STATE v. WILLITS, 2 Ariz. App. 443 (1966)

409 P.2d 727

The STATE of Arizona, Appellee, v. Roy David WILLITS, Appellant.[*]

No. 2 CA-CR 30.Court of Appeals of Arizona.
January 12, 1966.

[*] This appeal was filed with the Arizona Supreme Court and assigned that Court’s Number 1576. The matter was referred to this Court pursuant to A.R.S. § 12-120.23.

The defendant was convicted in the Superior Court of Pima County, Criminal Case No. A-13477, W.C. Truman, J., of aggravated assault against ex-wife and son, and defendant appealed. The Court of Appeals, Krucker, C.J., held that notwithstanding error in admitting evidence that defendant threatened suicide about a month before engaging in scuffle giving rise to aggravated assault charge and notwithstanding error in allowing prosecution to make insinuations regarding prior suicide threats, refusal of request for mistrial was not abuse of discretion.


Darrell F. Smith, Atty. Gen., Norman E. Green, Pima County Atty., by Carl Waag, Deputy County Atty., Tucson, for appellee.

Alfred J. Rogers, Tucson, for appellant.

KRUCKER, Chief Judge.

The parties will be referred to as they appeared in the lower court.

Defendant, Roy David Willits, was convicted in the Superior Court of Pima County on October 20, 1964, of two counts of aggravated assault committed against Arthelia Willits, defendant’s ex-wife, and Kenneth James Willits, his son. From this conviction, defendant appeals on the grounds that prejudicial error was committed by the trial court in admitting testimony regarding alleged prior threats by the defendant to commit suicide, and failure of the trial court to grant a mistrial in view of several references and insinuations made by the prosecution regarding such prior suicide threats. Defendant was acquitted of maliciously attempting to explode dynamite and of the two counts of assault with a deadly weapon. This appeal is from the second trial

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of this case. In the first trial, defendant was convicted of maliciously attempting to explode dynamite and of two counts of assault with a deadly weapon. The Supreme Court reversed and remanded the case for a new trial. State v. Willits, 96 Ariz. 184, 393 P.2d 274 (1964).

The following summarizes the facts. On the evening of December 29, 1962, defendant went to the home of Mr. and Mrs. Urbano in Tucson where his former wife, Arthelia Willits, and their two children were then residing. Defendant’s purpose was to talk to and persuade Arthelia to attempt a reconciliation. He also wanted to see his children. There had been considerable controversy between Arthelia and defendant on the matter of his right to visit the children. She had been awarded their custody. On the evening in question he was determined to see the children and, according to his own testimony, was prepared to take “desperate” measures.

He carried with him into the Urbano home a home-made device which, by turning two switches, would be exploded in two stages, a triggering one followed by a powerful blast of dynamite. Defendant’s uninvited visit ended in a scuffle with Arthelia, during which the blasting device’s trigger stage exploded without, fortunately, detonating the principal blast. As a result, their children suffered minor injuries and inconsequential damage occurred to certain household furnishings.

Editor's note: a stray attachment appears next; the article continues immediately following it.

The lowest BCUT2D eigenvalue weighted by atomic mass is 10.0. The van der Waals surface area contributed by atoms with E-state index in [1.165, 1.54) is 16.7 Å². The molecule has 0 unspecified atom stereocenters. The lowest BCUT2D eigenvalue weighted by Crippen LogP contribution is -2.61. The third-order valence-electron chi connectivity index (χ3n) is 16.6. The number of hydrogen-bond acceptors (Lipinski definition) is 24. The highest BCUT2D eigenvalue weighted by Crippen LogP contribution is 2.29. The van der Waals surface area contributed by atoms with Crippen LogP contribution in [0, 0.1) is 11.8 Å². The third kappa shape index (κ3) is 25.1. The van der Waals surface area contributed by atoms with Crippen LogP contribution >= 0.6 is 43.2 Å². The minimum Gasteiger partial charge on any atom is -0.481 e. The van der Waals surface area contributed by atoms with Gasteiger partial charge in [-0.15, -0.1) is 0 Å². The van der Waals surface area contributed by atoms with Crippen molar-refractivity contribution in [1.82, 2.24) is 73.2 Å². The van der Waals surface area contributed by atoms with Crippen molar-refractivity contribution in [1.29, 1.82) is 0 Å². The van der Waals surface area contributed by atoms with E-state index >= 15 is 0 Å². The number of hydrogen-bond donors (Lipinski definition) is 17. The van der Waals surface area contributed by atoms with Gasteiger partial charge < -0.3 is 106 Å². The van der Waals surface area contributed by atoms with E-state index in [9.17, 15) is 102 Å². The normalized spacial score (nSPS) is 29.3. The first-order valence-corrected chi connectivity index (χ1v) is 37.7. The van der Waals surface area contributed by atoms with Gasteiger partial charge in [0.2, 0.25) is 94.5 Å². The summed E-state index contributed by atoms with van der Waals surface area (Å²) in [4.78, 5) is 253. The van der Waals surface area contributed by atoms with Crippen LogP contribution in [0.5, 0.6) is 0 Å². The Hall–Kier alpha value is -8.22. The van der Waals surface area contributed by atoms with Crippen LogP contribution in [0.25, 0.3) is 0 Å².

The basic question presented in this appeal is whether the trial court committed prejudicial error in refusing to grant defendant’s motions for a mistrial because (1) the prosecutor’s questions to the defendant and other witnesses repeatedly implied that (a) defendant had gone to the Urbano home intending to commit suicide, and (b) he previously had threatened to commit suicide; and (2) Arthelia had been permitted to testify, over defendant’s objection, that one reason for her refusal to allow the defendant to continue to see the children had been his threat, during a telephone conversation with her, to commit suicide and his request the previous Thanksgiving for her to call for the children who, at the time, were visiting him.

The only justification for admitting evidence regarding the suicide threat would have been its effect in “completing the story of the crime” which the prosecution is permitted to do as an exception to the general rule, as stated in Udall, Arizona Law of Evidence, 227 and 228, that:

“* * * the prosecution, in a criminal case, may not offer evidence of other unrelated criminal acts of the accused where the evidence has only the limited probative value which arises from the fact that one who has once violated the law is more likely to do so again.” (Emphasis supplied.).

Our Supreme Court held in State v. Harris, 73 Ariz. 138, 142, 238 P.2d 957, 959 (1951):

“* * * this court has allied Arizona with the minority of states by holding that on cross-examination specific acts of misconduct cannot be shown unless the witness has been convicted of that crime.”[1]

In Arizona, neither suicide nor a threat to commit suicide is a crime rendering evidence thereof inadmissible under the

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rule of State v. Harris, supra.[2] In addition, evidence of the prior threat by defendant to commit suicide could only have been admitted if sufficiently related to the act for which defendant was charged so as to complete the story of the crime.

The exception to the general rule known as “completing the story of the crime” has often been labeled “res gestae”. See generally, 31A C.J.S. Evidence § 403(1) et seq. (1964); 20 Am.Jur. Evidence § 661 et seq. (1939); and Udall, Arizona Law of Evidence, § 115.

“While prior disconnected declarations or acts must be excluded, a declaration or an act which, although antecedent in point of time, is preliminary or immediately preparatory to the main fact may be received where it tends to illustrate or give character to the act in question.” 31A C.J.S. Evidence § 412 (1964), at pages 1007-1008.